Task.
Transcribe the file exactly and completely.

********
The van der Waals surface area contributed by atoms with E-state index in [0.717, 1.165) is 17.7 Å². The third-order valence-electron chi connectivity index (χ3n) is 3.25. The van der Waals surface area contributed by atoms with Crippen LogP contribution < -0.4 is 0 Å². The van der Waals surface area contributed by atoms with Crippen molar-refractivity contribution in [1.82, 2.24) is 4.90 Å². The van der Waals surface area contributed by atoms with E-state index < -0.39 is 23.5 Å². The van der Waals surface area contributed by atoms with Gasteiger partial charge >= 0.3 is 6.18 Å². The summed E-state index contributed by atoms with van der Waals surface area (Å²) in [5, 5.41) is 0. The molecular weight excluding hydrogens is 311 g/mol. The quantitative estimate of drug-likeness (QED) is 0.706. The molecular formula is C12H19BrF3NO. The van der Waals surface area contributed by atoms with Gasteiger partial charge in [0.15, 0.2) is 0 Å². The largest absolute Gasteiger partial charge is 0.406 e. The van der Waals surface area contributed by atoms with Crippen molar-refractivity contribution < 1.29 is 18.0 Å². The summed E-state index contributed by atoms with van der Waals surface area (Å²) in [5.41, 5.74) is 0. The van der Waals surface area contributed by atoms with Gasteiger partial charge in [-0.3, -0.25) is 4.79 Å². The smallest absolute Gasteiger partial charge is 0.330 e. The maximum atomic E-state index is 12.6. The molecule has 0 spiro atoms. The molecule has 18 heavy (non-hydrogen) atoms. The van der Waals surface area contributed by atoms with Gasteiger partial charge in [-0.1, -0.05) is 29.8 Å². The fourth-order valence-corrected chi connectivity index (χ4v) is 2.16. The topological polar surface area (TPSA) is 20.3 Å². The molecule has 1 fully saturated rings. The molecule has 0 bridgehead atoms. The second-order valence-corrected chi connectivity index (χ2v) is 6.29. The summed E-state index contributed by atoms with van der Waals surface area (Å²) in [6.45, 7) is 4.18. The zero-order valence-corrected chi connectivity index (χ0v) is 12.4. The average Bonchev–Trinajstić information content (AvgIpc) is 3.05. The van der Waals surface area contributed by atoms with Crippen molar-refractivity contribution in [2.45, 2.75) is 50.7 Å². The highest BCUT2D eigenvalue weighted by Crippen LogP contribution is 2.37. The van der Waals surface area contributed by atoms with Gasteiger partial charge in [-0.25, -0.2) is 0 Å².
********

The van der Waals surface area contributed by atoms with E-state index in [0.717, 1.165) is 17.7 Å². The third-order valence-electron chi connectivity index (χ3n) is 3.25. The van der Waals surface area contributed by atoms with Crippen LogP contribution < -0.4 is 0 Å². The van der Waals surface area contributed by atoms with Crippen molar-refractivity contribution in [1.82, 2.24) is 4.90 Å². The van der Waals surface area contributed by atoms with E-state index < -0.39 is 23.5 Å². The van der Waals surface area contributed by atoms with Gasteiger partial charge >= 0.3 is 6.18 Å². The summed E-state index contributed by atoms with van der Waals surface area (Å²) in [5, 5.41) is 0. The molecular weight excluding hydrogens is 311 g/mol. The quantitative estimate of drug-likeness (QED) is 0.706. The molecular formula is C12H19BrF3NO. The van der Waals surface area contributed by atoms with Gasteiger partial charge in [0.15, 0.2) is 0 Å². The largest absolute Gasteiger partial charge is 0.406 e. The van der Waals surface area contributed by atoms with Crippen molar-refractivity contribution < 1.29 is 18.0 Å². The summed E-state index contributed by atoms with van der Waals surface area (Å²) in [5.41, 5.74) is 0. The van der Waals surface area contributed by atoms with Gasteiger partial charge in [-0.3, -0.25) is 4.79 Å². The smallest absolute Gasteiger partial charge is 0.330 e. The maximum atomic E-state index is 12.6. The molecule has 0 spiro atoms. The molecule has 18 heavy (non-hydrogen) atoms. The van der Waals surface area contributed by atoms with Gasteiger partial charge in [-0.1, -0.05) is 29.8 Å². The fourth-order valence-corrected chi connectivity index (χ4v) is 2.16. The topological polar surface area (TPSA) is 20.3 Å². The molecule has 1 fully saturated rings. The molecule has 0 bridgehead atoms. The second-order valence-corrected chi connectivity index (χ2v) is 6.29. The summed E-state index contributed by atoms with van der Waals surface area (Å²) in [6.45, 7) is 4.18. The zero-order valence-corrected chi connectivity index (χ0v) is 12.4. The average Bonchev–Trinajstić information content (AvgIpc) is 3.05. The van der Waals surface area contributed by atoms with Crippen molar-refractivity contribution in [2.45, 2.75) is 50.7 Å². The highest BCUT2D eigenvalue weighted by Crippen LogP contribution is 2.37. The van der Waals surface area contributed by atoms with Gasteiger partial charge in [-0.25, -0.2) is 0 Å².